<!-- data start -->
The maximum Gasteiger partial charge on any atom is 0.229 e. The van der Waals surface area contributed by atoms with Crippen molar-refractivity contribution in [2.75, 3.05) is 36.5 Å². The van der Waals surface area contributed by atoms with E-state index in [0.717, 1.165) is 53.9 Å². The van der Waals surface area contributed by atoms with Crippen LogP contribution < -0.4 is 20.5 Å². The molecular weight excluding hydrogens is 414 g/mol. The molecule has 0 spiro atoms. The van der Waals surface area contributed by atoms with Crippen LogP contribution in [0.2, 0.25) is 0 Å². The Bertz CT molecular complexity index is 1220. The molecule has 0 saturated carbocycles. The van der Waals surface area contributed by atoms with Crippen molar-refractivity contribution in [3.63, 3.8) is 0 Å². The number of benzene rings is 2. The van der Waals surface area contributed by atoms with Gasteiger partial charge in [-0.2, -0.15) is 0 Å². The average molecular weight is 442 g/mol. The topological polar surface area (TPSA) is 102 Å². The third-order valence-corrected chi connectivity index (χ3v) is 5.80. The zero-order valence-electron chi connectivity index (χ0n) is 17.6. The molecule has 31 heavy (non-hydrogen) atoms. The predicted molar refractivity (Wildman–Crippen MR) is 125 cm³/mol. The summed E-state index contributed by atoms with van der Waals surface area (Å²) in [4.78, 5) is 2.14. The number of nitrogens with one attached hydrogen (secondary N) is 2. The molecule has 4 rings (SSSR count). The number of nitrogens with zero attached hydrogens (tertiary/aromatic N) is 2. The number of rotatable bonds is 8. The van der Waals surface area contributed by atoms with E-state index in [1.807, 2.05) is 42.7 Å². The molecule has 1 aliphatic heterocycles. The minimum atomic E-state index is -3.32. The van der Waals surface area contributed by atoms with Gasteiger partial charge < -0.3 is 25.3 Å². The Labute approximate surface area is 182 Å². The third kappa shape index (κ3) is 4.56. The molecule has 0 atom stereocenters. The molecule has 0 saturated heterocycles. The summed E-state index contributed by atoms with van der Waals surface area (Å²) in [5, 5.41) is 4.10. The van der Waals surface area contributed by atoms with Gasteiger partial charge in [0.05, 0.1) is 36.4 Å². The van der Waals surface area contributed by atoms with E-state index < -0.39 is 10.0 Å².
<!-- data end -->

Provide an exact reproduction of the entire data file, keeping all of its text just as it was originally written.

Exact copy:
The maximum Gasteiger partial charge on any atom is 0.229 e. The van der Waals surface area contributed by atoms with Crippen molar-refractivity contribution in [2.75, 3.05) is 36.5 Å². The van der Waals surface area contributed by atoms with E-state index in [0.717, 1.165) is 53.9 Å². The van der Waals surface area contributed by atoms with Crippen LogP contribution < -0.4 is 20.5 Å². The molecular weight excluding hydrogens is 414 g/mol. The molecule has 0 spiro atoms. The van der Waals surface area contributed by atoms with Crippen LogP contribution in [0.2, 0.25) is 0 Å². The Bertz CT molecular complexity index is 1220. The molecule has 0 saturated carbocycles. The van der Waals surface area contributed by atoms with Crippen molar-refractivity contribution in [3.63, 3.8) is 0 Å². The number of benzene rings is 2. The van der Waals surface area contributed by atoms with Gasteiger partial charge in [-0.2, -0.15) is 0 Å². The average molecular weight is 442 g/mol. The topological polar surface area (TPSA) is 102 Å². The third-order valence-corrected chi connectivity index (χ3v) is 5.80. The zero-order valence-electron chi connectivity index (χ0n) is 17.6. The molecule has 31 heavy (non-hydrogen) atoms. The predicted molar refractivity (Wildman–Crippen MR) is 125 cm³/mol. The summed E-state index contributed by atoms with van der Waals surface area (Å²) in [4.78, 5) is 2.14. The number of nitrogens with one attached hydrogen (secondary N) is 2. The molecule has 4 rings (SSSR count). The number of nitrogens with zero attached hydrogens (tertiary/aromatic N) is 2. The number of rotatable bonds is 8. The van der Waals surface area contributed by atoms with E-state index in [1.807, 2.05) is 42.7 Å². The molecule has 1 aliphatic heterocycles. The minimum atomic E-state index is -3.32. The van der Waals surface area contributed by atoms with Gasteiger partial charge < -0.3 is 25.3 Å². The Labute approximate surface area is 182 Å². The third kappa shape index (κ3) is 4.56. The molecule has 0 atom stereocenters. The molecule has 0 saturated heterocycles. The summed E-state index contributed by atoms with van der Waals surface area (Å²) in [5, 5.41) is 4.10. The van der Waals surface area contributed by atoms with Gasteiger partial charge in [0.05, 0.1) is 36.4 Å². The van der Waals surface area contributed by atoms with E-state index < -0.39 is 10.0 Å².